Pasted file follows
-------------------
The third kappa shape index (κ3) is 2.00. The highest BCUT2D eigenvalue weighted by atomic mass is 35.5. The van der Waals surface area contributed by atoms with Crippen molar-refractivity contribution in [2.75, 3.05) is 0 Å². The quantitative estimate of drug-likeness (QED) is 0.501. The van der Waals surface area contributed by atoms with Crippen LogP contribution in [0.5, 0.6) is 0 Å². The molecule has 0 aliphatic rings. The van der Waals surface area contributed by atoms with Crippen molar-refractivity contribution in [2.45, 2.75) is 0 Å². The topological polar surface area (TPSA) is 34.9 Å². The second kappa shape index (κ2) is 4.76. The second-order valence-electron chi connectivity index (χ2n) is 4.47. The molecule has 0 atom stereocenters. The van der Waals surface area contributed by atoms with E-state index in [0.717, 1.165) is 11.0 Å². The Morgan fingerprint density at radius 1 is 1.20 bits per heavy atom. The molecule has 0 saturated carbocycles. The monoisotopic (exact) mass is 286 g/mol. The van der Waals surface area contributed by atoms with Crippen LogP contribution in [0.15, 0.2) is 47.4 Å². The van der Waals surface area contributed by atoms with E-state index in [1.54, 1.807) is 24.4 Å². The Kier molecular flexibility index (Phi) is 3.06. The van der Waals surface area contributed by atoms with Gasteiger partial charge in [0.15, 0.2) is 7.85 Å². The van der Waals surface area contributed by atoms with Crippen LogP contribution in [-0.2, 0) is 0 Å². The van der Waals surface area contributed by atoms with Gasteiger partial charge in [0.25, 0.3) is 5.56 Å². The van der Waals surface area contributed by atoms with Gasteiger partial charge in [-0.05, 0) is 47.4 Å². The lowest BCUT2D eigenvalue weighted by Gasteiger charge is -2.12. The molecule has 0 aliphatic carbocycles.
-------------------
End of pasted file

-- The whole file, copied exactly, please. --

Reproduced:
The third kappa shape index (κ3) is 2.00. The highest BCUT2D eigenvalue weighted by atomic mass is 35.5. The van der Waals surface area contributed by atoms with Crippen molar-refractivity contribution in [2.75, 3.05) is 0 Å². The quantitative estimate of drug-likeness (QED) is 0.501. The van der Waals surface area contributed by atoms with Crippen LogP contribution in [0.5, 0.6) is 0 Å². The molecule has 0 aliphatic rings. The van der Waals surface area contributed by atoms with Crippen molar-refractivity contribution in [2.45, 2.75) is 0 Å². The topological polar surface area (TPSA) is 34.9 Å². The second kappa shape index (κ2) is 4.76. The second-order valence-electron chi connectivity index (χ2n) is 4.47. The molecule has 0 atom stereocenters. The van der Waals surface area contributed by atoms with E-state index in [0.717, 1.165) is 11.0 Å². The Morgan fingerprint density at radius 1 is 1.20 bits per heavy atom. The molecule has 0 saturated carbocycles. The monoisotopic (exact) mass is 286 g/mol. The van der Waals surface area contributed by atoms with Crippen LogP contribution in [0.15, 0.2) is 47.4 Å². The van der Waals surface area contributed by atoms with E-state index in [1.54, 1.807) is 24.4 Å². The Kier molecular flexibility index (Phi) is 3.06. The van der Waals surface area contributed by atoms with Gasteiger partial charge in [0.15, 0.2) is 7.85 Å². The van der Waals surface area contributed by atoms with Crippen LogP contribution in [-0.2, 0) is 0 Å². The van der Waals surface area contributed by atoms with Gasteiger partial charge in [0.25, 0.3) is 5.56 Å². The van der Waals surface area contributed by atoms with Gasteiger partial charge in [-0.05, 0) is 47.4 Å². The lowest BCUT2D eigenvalue weighted by Gasteiger charge is -2.12. The molecule has 0 aliphatic carbocycles.